"There is incredible hand/eye coordination that is required for harvesting these crops," he says.
In other states, like Florida, the citrus is grown to process into juices and other products; some of that labor can be done by machines.
Sigg says it's unclear how much these laws drive the labor shortage, but he knows that it's been a problem farmers have grappled with for years.
"I can say that even before these laws started to pop up, we were seeing a shortage of workers," Sigg says. "Our industry doesn't have an immigration problem, we have a labor problem. It's going to continue to grow and get greater in the future."
Santiago Gonzalez experiences that firsthand, and wonders who ultimately will be feeding America.
"Skilled workers are hard to find. And you can't pay what they're used to getting in construction," he says. "And, here, the land is feeding us, giving us our food. Who's going to pitch these watermelons? Or harvest the onions, the tomatoes?"
A faint breeze wafts across the farm fields on a cool, early morning in May, bringing a sweet fragrance of watermelon, an earthy aroma of wet dirt, and the sharp smell of the sweat-drenched men.
There are four seven-man crews moving up and down Santiago Gonzalez's watermelon fields, bending over, lifting, and pitching the giant fruit sideways to each other and up into a semi-truck hauling two massive bins.
Bending, lifting, pitching.
Bending, lifting, pitching.
Carlos Garcia and the other men in his crew gather the watermelons cut from their vines earlier in the morning by a group of expert cutters from Mexico, usually from the cities of Nogales or Sinaloa, who know when the watermelons have reached perfection. They learn the skills in their home countries, often in Mexico, at an early age.
Once cut, the watermelon rolls off the raised mound where it's been growing for about three months and settles in the rows of the field. Garcia and the others work quickly to preserve the quality of the fruit, which starts to soften under the rays of the blistering sun.
Garcia's jeans are damp with sweat, as is the bandanna draped over his neck for protection. He has been harvesting fruits and vegetables from Arizona farm fields for seven years, since he was 16 years old.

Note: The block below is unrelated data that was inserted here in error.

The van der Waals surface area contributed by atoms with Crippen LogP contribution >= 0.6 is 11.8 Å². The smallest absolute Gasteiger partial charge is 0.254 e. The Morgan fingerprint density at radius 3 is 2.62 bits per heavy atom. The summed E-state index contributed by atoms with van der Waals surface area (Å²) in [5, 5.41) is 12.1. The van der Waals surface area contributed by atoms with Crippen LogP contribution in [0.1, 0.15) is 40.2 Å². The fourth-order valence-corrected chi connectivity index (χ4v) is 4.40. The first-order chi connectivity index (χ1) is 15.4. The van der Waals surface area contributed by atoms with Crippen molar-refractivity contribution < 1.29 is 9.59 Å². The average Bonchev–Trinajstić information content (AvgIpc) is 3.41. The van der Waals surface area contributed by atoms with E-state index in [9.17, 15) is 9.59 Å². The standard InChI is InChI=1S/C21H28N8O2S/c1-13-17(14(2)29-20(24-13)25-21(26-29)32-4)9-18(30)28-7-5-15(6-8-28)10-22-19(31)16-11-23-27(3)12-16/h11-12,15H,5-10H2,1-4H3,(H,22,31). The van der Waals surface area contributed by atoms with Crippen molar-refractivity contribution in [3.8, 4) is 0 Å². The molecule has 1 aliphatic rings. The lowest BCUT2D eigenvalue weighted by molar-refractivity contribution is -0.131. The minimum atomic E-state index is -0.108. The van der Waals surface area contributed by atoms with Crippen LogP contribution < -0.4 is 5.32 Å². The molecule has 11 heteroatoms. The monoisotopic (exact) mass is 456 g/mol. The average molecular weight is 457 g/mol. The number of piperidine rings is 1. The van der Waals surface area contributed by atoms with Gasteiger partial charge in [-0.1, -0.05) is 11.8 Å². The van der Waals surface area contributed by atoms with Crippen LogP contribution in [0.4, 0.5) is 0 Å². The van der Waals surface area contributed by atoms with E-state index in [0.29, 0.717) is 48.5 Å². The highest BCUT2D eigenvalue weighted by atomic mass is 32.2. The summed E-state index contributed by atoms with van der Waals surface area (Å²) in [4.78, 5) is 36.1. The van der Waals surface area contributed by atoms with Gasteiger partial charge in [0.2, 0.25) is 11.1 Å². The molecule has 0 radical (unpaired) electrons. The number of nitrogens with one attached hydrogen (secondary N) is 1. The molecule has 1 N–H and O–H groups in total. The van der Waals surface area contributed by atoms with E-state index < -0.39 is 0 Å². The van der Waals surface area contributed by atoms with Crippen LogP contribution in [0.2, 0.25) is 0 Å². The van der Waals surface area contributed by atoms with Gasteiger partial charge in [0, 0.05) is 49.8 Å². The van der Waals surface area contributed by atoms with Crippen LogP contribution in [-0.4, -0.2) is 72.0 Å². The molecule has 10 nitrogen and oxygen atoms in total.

"I've picked lettuce, watermelon, onions," he tells New Times during a brief break.
A single food truck pulls up around 8:30 a.m. — about three hours into the workday — and Garcia and the other field hands flock to the metallic oasis. They line up for burritos, sodas, and bottles of water and sit in the dirt under the scant shade provided by desert bushes.
"We have to work," says Garcia, who is staying in a small apartment in Avondale, not too far from the watermelon fields. He shares the living space with a few other members in his crew.
The 23-year-old has lived in Arizona for seven years, moving around the state to pick produce.
"And this is not easy work. You don't see any Americans out here, and that's because it's not easy work. But we don't have a choice. My body gets used to it, but it still aches," he says. "The hardest part of the work is dealing with this heat."
The sun wrings sweat from the men's pores. As they move through the rows, some reach down and punch their fingers into discarded watermelons that have been split open by cutters who spot-check the fruit's ripeness. They scoop out chunks of the ripe-red seedless melon, dripping with juice, and bring it to their mouths as they scoop up and pitch the next melon.
Finding workers who are willing, and physically able, to perform such back-breaking work has been tough for farmers like Gonzalez, who plants and harvests crops on 3,300 acres of farmland near El Mirage, in the West Valley.
On a Wednesday morning in June, Gonzalez drives the bumpy dirt roads between the fields in a 1995 Ford truck, which already is pushing 400,000 miles. He is dressed in jeans and a plaid buttoned shirt, sleeves pushed up to his elbows. The 54-year-old spends most of his day in the field repairing equipment, operating irrigation systems, and ordering supplies on a BlackBerry he hasn't quite mastered.
The window is rolled all the way down, his arm rests on the door. His eyes scan the fields, and he spots a torn irrigation line squirting water. He calls a roving field worker to repair it. Later in the day, one of the trucks pulling the watermelon bins, each weighing several tons, gets stuck deep in the mud. He leaves his truck in the field and one of the workers gives him a ride back to the shop. He returns in the driver's seat of a powerful tractor. After about half an hour, he and the workers dislodge the truck, and the work continues.